“What I am is good enough if I would only be it openly.” -Carl Rogers
When I was in high school, it was trendy to be “alternative.” It was a time of Green Day, grunge, and wallet chains, and everyone and their brother did their best to blend in by pledging nonconformity.
It was an ironic time for self-expression–we were unified by our mutual declaration of individuality, underscored by an unspoken need to belong.
Though it's been a long time since I wore a thermal shirt with self-cut thumb holes, I still feel tempted on occasion to shapeshift to please people. Generally, the change is subtle–more of a gloss than a mask. Still, it's a choice that reinforces that I need to be something other than what I am.
I suspect that if we're honoring our authentic selves, we will occasionally, and maybe even often, feel rejected.
We will sense that some people don't get, understand, or appreciate us for who we really are. It's inevitable when we're being our true selves that some people will dislike what they see and judge.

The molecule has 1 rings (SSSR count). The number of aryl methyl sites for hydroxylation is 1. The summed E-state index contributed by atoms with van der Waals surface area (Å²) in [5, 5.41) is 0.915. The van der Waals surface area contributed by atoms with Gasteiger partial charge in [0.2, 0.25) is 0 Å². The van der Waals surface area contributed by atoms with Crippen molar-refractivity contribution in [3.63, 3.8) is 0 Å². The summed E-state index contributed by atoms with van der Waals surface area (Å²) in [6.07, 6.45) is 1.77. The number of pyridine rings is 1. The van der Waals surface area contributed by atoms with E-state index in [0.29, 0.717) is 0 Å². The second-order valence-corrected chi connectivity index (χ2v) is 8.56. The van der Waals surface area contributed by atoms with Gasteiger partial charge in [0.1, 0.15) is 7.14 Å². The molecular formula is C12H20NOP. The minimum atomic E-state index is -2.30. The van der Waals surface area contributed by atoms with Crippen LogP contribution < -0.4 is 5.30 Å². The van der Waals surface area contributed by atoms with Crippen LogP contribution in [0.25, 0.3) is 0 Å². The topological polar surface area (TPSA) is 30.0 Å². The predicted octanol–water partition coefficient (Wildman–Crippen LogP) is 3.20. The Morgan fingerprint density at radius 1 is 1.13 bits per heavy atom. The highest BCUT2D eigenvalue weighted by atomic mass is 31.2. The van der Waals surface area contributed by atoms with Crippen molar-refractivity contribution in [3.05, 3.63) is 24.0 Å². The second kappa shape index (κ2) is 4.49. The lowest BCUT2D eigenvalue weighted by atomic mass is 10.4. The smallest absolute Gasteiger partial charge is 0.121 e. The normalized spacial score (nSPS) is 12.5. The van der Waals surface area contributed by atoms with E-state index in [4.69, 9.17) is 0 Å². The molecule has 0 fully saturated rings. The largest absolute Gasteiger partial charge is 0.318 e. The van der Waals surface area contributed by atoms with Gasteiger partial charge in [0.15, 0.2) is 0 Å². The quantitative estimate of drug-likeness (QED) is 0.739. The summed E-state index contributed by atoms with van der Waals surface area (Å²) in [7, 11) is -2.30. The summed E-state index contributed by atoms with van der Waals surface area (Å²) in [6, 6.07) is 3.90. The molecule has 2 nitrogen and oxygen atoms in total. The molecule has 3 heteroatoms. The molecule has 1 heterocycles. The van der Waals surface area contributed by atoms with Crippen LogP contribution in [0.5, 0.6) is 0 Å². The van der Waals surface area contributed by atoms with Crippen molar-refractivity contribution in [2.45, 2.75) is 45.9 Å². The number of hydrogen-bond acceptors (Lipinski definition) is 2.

Perhaps the key to accepting ourselves is accepting that it's perfectly OK if other people have negative opinions.
In fact, it's actually a positive choice to allow other people to think what they will, knowing there are plenty of people who love you, just as you are–and that you are one of those people.
Today if you feel tempted to censor yourself for fear of not being accepted, remember: It's better to be judged for something you are than to be accepted for something you're not.
Photo by beggs